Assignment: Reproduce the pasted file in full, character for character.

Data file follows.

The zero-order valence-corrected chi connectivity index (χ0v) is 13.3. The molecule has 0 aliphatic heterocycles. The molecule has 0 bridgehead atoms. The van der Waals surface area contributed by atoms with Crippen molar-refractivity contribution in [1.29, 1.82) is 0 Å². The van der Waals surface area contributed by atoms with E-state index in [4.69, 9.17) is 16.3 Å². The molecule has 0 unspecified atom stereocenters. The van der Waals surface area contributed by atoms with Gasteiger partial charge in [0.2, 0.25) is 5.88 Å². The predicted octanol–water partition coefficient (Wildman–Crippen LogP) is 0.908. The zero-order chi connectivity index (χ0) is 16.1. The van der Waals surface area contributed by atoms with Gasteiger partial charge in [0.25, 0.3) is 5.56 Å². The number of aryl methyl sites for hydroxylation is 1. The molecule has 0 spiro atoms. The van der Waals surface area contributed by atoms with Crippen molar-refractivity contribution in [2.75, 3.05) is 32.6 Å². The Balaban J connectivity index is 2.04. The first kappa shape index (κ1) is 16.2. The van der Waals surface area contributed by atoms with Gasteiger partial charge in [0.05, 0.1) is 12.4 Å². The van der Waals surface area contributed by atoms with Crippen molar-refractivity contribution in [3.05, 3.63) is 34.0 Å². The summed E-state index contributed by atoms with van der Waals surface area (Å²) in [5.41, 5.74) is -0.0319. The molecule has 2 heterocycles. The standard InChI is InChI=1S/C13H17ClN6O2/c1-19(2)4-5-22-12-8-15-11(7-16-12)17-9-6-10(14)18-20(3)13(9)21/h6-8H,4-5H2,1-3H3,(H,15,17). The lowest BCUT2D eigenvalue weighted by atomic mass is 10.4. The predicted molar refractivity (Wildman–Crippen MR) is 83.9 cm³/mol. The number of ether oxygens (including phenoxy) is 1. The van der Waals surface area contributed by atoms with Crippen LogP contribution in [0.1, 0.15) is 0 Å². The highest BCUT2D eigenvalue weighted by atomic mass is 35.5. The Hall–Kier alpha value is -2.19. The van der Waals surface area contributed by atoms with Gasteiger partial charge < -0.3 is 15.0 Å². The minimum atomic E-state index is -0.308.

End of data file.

The zero-order valence-corrected chi connectivity index (χ0v) is 13.3. The molecule has 0 aliphatic heterocycles. The molecule has 0 bridgehead atoms. The van der Waals surface area contributed by atoms with Crippen molar-refractivity contribution in [1.29, 1.82) is 0 Å². The van der Waals surface area contributed by atoms with E-state index in [4.69, 9.17) is 16.3 Å². The molecule has 0 unspecified atom stereocenters. The van der Waals surface area contributed by atoms with Gasteiger partial charge in [0.2, 0.25) is 5.88 Å². The predicted octanol–water partition coefficient (Wildman–Crippen LogP) is 0.908. The zero-order chi connectivity index (χ0) is 16.1. The van der Waals surface area contributed by atoms with Gasteiger partial charge in [0.25, 0.3) is 5.56 Å². The number of aryl methyl sites for hydroxylation is 1. The molecule has 0 spiro atoms. The van der Waals surface area contributed by atoms with Crippen molar-refractivity contribution in [2.75, 3.05) is 32.6 Å². The Balaban J connectivity index is 2.04. The first kappa shape index (κ1) is 16.2. The van der Waals surface area contributed by atoms with Gasteiger partial charge in [0.05, 0.1) is 12.4 Å². The van der Waals surface area contributed by atoms with Crippen molar-refractivity contribution in [3.05, 3.63) is 34.0 Å². The summed E-state index contributed by atoms with van der Waals surface area (Å²) in [5.41, 5.74) is -0.0319. The molecule has 2 heterocycles. The standard InChI is InChI=1S/C13H17ClN6O2/c1-19(2)4-5-22-12-8-15-11(7-16-12)17-9-6-10(14)18-20(3)13(9)21/h6-8H,4-5H2,1-3H3,(H,15,17). The lowest BCUT2D eigenvalue weighted by atomic mass is 10.4. The predicted molar refractivity (Wildman–Crippen MR) is 83.9 cm³/mol. The number of ether oxygens (including phenoxy) is 1. The van der Waals surface area contributed by atoms with Crippen LogP contribution in [0.1, 0.15) is 0 Å². The highest BCUT2D eigenvalue weighted by atomic mass is 35.5. The Hall–Kier alpha value is -2.19. The van der Waals surface area contributed by atoms with Gasteiger partial charge < -0.3 is 15.0 Å². The minimum atomic E-state index is -0.308.